There are many who also ask auditors their cell # / e-mail (personal mail) for asking questions later. Heeding to this is more like consultant, and does not look a fair-play.
Keeping distance and respecting time, knowing what is sharing useful information and what is consulting and professionally interacting with auditee (company interested personnel) must be fine I believe ...
 

Dr. L. Ramakrishnan

Forum Moderator
Moderator
#6
Just returned from an assessment of an organization known for the quality of its products; the organization is certified to QMS, EMS and OHSAS. My dilemma continued; I ended up spending quite some time "educating" the core group. I am sure that the assessment process did not suffer.
 
G

Guest

Guest
#7
Well I am an Assessor as well as an Auditee for long many years. I have always found this tendency among the Indian Auditors, who are too keen to educate the auditee. Auditee, either from ignorance or to avoid further 'questioning', accepts the suggestion of the auditor. Being an MR, I had to issue instructions to the auditees in my company that no one should implemen the suggestion unless discussed internally within the department as well as the MR. Auditor should not forget that it is the job of Auditee to run his/her own business. Therefore, the auditee should have his own solutions to the requirements of the system. In fact, the auditing protocols make this very clear. I have found sometimes very ill founded advices offered by the Auditor, as he doesn't fully understand the job. I still wonder and sometime take it up with the auditors as well, as to what pleasure the auditor is having by doing someone else's job and failing in his own assigned job, i.e. auditing. My humble request to all auditors is to stick to their own job, as it is also a very serious activity.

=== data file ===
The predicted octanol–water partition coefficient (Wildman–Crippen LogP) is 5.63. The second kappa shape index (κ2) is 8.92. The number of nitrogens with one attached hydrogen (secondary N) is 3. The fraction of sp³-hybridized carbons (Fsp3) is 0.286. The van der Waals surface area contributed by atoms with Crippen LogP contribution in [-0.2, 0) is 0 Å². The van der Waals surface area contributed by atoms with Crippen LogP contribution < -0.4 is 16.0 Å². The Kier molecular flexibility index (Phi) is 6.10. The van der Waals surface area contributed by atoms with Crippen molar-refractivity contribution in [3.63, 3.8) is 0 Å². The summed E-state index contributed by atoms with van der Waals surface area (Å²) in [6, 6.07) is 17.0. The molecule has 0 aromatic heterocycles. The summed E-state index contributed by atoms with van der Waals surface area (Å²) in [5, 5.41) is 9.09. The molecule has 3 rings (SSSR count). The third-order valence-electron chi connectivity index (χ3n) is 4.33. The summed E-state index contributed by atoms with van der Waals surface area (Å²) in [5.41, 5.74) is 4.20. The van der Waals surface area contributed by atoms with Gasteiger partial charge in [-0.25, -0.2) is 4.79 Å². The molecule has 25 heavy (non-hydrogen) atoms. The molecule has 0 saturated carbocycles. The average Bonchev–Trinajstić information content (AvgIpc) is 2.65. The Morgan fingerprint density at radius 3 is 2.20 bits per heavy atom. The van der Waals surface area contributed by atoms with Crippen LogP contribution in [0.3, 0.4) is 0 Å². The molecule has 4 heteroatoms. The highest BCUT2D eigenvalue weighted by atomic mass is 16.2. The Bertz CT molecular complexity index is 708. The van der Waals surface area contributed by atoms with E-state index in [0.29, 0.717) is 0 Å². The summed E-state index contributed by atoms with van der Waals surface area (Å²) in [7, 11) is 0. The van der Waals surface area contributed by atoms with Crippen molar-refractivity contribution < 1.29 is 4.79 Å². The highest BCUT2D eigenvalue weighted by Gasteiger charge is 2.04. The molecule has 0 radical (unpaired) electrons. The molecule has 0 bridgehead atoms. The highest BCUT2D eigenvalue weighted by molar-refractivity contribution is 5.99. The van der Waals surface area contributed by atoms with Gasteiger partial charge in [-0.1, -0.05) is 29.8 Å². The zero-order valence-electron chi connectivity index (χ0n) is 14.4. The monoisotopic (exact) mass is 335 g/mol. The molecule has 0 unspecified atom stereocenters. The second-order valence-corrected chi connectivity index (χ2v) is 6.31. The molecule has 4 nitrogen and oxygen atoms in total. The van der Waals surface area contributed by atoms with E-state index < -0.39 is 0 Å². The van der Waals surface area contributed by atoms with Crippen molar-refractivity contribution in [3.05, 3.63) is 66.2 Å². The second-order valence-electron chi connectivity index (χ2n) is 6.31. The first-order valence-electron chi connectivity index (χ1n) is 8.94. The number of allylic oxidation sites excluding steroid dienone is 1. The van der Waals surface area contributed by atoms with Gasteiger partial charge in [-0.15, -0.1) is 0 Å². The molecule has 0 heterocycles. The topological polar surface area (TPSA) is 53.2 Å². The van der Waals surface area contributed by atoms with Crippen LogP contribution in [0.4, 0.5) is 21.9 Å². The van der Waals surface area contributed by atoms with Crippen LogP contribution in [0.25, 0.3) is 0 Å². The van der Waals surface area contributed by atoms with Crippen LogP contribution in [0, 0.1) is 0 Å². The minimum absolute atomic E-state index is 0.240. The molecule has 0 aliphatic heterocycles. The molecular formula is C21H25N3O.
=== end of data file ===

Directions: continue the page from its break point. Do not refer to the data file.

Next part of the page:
Dr. L. Ramakrishnan

Forum Moderator
Moderator
#8
S K Jaiswal;bt986 said:
Well I am an Assessor as well as an Auditee for long many years. I have always found this tendency among the Indian Auditors, who are too keen to educate the auditee. Auditee, either from ignorance or to avoid further 'questioning', accepts the suggestion of the auditor. Being an MR, I had to issue instructions to the auditees in my company that no one should implemen the suggestion unless discussed internally within the department as well as the MR. Auditor should not forget that it is the job of Auditee to run his/her own business. Therefore, the auditee should have his own solutions to the requirements of the system. In fact, the auditing protocols make this very clear. I have found sometimes very ill founded advices offered by the Auditor, as he doesn't fully understand the job. I still wonder and sometime take it up with the auditors as well, as to what pleasure the auditor is having by doing someone else's job and failing in his own assigned job, i.e. auditing. My humble request to all auditors is to stick to their own job, as it is also a very serious activity.
I fully agree with your concerns. I would request you to see, in the original post, the questions that are normally asked to me during assessments. The answers to these are NOT going to affect the processes/procedures in the auditee organization. Be assured, I do not offer any advice of the sort that you are referring to.
 
G

Guest

Guest
#9
I do appreciate your spirit of cooperating and helping the auditee learn a few things they are ignorant about. Still, in my opinion, auditing and consulting are two different roles and we should not mix the two. In fact, in our organization I insisted the internal auditors also to be very formal and to conduct opening and closing meetings just like external auditors (even the statement of confidentiality). It give a good deal of importance and seriousness to the quality system and its implementation. Also, in the spirit of helping the auditee, we forget that its the job of the MR to get his people learn. And its not our role to substitute the MR.